The Case of the Great Game Nobody Saw

We normally think of Evolve PR's Tom Ohle as the man in charge of promoting The Witcher franchise or, if you've been following the industry for awhile, BioWare's earlier titles, but today he's the guy behind a thought-provoking article that highlights the challenges involved with getting video game websites and other outlets to provide exposure for unique, well-conceived games that were developed by virtually unknown studios and don't have a lot of marketing dollars behind them. Anomaly Warzone Earth is the title that's primarily being used as an example, but The Witcher and The Witcher 2 score a few mentions:
As a PR practitioner, it's ultimately my job to ensure that my clients' products are seen. We often know, going in, that a game won't be a hit; we can tell when a game sucks or doesn't have widespread appeal. In those cases it's simply difficult to get traction. Members of the media will shrug off bad games like an undetected fart, and honestly, it's just tough to become passionate about promoting games when we know we're climbing an insurmountable hill of apathy. But when we have a game that immediately strikes us as magical, revolutionary, disruptive or otherwise worthy of consumers' awareness, we rush into action, thrust forward by excitement and the hope that, yes, we can help our client achieve success. Or, more ambitiously, we feel we can make a difference in the industry by shedding light on games that won't benefit from multi-million-dollar ad budgets and flashy press junkets.

It's at this point that reality tends to set in. Convince your cash-strapped clients to fly across the country (or the world) on a press tour, only to face media responses of, (Oh sorry, Publisher X is holding an all-day review event that day) or (I'm too busy) and it's tough not to feel dejected. Certainly, people are busy, but often it's the same writers who can't spare 30 minutes at their very own desk for a demo who end up going to extensive press junkets or all-day preview events for high-profile titles.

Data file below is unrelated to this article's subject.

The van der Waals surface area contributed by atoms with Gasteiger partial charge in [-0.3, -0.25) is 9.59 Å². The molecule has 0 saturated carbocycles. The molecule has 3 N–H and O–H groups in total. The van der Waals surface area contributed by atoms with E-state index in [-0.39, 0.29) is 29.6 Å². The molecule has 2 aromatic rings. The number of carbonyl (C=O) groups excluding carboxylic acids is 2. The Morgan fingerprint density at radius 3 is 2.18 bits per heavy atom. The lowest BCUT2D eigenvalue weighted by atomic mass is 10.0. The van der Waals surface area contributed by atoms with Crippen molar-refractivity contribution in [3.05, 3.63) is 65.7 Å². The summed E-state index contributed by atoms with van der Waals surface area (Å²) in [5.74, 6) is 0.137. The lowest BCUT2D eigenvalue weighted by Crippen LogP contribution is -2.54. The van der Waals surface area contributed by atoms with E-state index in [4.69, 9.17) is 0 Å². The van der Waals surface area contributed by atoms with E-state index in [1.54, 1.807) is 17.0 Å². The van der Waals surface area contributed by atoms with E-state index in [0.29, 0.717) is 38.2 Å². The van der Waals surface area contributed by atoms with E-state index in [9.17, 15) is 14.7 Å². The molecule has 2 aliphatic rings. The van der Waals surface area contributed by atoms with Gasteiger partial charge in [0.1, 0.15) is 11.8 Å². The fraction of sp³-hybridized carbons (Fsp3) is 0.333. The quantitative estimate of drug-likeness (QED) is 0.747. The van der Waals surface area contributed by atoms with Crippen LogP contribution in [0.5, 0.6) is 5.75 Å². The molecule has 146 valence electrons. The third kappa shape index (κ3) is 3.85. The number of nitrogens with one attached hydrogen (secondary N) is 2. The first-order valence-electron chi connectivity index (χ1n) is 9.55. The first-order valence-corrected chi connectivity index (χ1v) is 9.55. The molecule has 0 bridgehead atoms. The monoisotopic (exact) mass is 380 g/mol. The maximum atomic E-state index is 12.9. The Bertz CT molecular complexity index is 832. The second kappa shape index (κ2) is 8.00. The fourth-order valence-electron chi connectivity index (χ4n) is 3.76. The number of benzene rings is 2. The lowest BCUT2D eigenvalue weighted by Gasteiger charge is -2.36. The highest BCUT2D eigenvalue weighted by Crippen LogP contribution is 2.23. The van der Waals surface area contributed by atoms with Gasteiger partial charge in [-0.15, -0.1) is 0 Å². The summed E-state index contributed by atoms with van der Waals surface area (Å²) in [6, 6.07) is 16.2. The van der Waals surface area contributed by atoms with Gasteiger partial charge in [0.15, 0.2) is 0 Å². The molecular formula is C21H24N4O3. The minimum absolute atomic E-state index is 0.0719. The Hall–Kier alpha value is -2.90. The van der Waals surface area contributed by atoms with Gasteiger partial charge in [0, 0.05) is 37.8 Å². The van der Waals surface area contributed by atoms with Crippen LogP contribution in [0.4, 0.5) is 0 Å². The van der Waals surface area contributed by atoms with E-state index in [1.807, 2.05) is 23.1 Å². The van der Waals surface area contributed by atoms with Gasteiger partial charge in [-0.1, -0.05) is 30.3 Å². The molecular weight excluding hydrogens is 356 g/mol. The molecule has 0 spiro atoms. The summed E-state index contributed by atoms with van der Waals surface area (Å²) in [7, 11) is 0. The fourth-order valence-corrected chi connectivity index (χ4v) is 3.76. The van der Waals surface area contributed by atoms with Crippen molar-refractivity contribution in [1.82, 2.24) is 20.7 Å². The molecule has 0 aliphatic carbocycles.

Now, this may sound like whining from a PR guy who's been doing this for too long, jaded and lacking sufficient caffeine. I don't have some grand sense of entitlement that tells me I should get top-spot coverage for everything I promote. Hell, I can't even say that the lack of visibility has hurt Anomaly it's doing very well, and it's 11 bit's first game. so surely they're on their way to incredible success in the industry. I'm also benefiting from the opposite effects with The Witcher 2 it feels like we could introduce goofy boot tassles as DLC and get front-page media coverage with that game.

At its core, this is an issue that pervades entertainment and consumerism as a whole. People stick with brands they know. Everyone craps all over themselves (myself included) when a new Rockstar game is announced. That's fine; they make great games. But in an industry that so often complains about derivative sequels, soulless big-budget productions and a lack of risk-taking, isn't it about time we started focusing on quality? Shouldn't those companies looking to push the boundaries of the medium begin to reap the rewards? If things keep going the way they are, we'll never shed the $60 price point, we'll get sequels to major franchises every year, and we'll all keep complaining and wishing things were different.